- Charlie Russell

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If you’re interested in learning more about Charlie and Maureen’s bear research in Kamchatka, they’ve written two books on the subject: Grizzly Heart: Living Without Fear Among the Brown Bears of Kamchatka and Grizzly Seasons, the companion album of photos.

  • Penny Normandin

    I’m not surprised at what people are capable of. The word Human is a misnomer for people. I hope people can learn to live with animals, but think most can’t be bothered. A lot of misconceptions are still held by the authorities, trickling those beliefs down through the public.

  • Maria Sutherland

    While on holiday in Fernie, Canada I had the pleasure of reading Grizzly Heart it was in the Condo we were staying in .I could not put the book down and was deeply moved by it.I have been trying to find the follow up books to find out what happend to the bears.I am very glad to have found this website it has all I have been looking for.

  • Kate Malheiro

    This is totally unacceptable behavior by man. I am truly saddened to hear of this!

  • Mike Malheiro

    Ahhh man once again proves why he doesn’t deserve to share earth with the animals. I can only hope we are destroyed before we kill everything first.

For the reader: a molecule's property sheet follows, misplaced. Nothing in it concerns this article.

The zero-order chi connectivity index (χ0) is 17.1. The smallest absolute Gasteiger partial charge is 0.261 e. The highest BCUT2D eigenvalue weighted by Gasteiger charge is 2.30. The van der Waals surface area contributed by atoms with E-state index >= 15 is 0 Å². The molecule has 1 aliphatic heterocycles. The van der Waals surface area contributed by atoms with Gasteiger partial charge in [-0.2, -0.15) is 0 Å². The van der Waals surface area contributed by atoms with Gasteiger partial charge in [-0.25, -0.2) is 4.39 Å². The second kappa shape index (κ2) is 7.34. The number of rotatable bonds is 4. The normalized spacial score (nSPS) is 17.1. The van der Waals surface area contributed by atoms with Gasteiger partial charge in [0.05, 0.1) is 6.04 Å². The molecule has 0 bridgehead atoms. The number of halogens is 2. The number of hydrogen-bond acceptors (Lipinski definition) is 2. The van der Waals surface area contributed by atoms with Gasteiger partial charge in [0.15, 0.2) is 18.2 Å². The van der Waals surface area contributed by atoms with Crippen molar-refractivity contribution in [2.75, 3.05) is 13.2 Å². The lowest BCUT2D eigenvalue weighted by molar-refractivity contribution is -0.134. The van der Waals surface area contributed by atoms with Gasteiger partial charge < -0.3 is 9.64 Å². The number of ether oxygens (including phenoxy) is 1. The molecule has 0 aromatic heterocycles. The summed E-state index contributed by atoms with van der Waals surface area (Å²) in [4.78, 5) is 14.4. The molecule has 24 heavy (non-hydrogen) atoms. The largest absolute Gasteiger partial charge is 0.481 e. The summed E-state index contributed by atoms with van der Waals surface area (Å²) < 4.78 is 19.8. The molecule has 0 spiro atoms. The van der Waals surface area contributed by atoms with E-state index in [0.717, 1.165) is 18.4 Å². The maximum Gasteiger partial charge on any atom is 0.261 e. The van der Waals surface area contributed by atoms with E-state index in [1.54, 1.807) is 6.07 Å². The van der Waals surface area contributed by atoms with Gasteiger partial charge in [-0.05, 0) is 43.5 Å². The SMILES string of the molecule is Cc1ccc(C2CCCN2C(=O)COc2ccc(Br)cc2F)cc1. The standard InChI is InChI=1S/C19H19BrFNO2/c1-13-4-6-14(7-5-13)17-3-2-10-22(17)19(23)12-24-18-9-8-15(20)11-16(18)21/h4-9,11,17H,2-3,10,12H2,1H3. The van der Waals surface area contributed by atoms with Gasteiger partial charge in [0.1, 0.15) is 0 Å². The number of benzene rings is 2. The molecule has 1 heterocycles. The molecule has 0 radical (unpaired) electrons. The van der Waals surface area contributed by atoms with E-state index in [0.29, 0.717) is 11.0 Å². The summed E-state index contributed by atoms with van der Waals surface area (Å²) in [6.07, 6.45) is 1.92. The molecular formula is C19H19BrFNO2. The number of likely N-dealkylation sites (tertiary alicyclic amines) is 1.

• Sunny

    After seeing the photo of Charlie sitting by a stream with Biscuit, I stumbled into cloudline and found myself reading the journals of Kamchatka late into the night and early morning.

    They were filled with love and humor when it came to the cubs, tempered with the humility and honesty of their woes with a rugged cabin, horrid weather, travel difficulties and red tape.

    I followed their story and that of their bears through the years and into the early morning. I felt like I had watched the bears grow up and looked forward with edge-of-my-seat eagerness to each new year’s worth of chronicles.

    2003 was heartbreaking. So much anticipation, potential, and love coming to an almost unbelievably cruel and bitter end. Only having known the bears for a day, the devastation at never seeing Biscuit with her cubs, she who had already shown she would be a wonderful mother from when she was a cub herself, was heartwrenching. I can only imagine Charlie and Maureen’s pain, having known the cubs for so many years.

    Thank you for this amazingly personal insight into not just bears, but how close and peaceful and fulfilling that human relationships with these magnificent creatures can be. Your story is one that will resonate with me for life. It goes beyond human-bear relationships. It’s a step towards reconnecting with a more natural relationship with the world and everything in it. Rebuilding the bridges is difficult work, but thank you Charlie and Maureen for showing us how to start.

  • joerg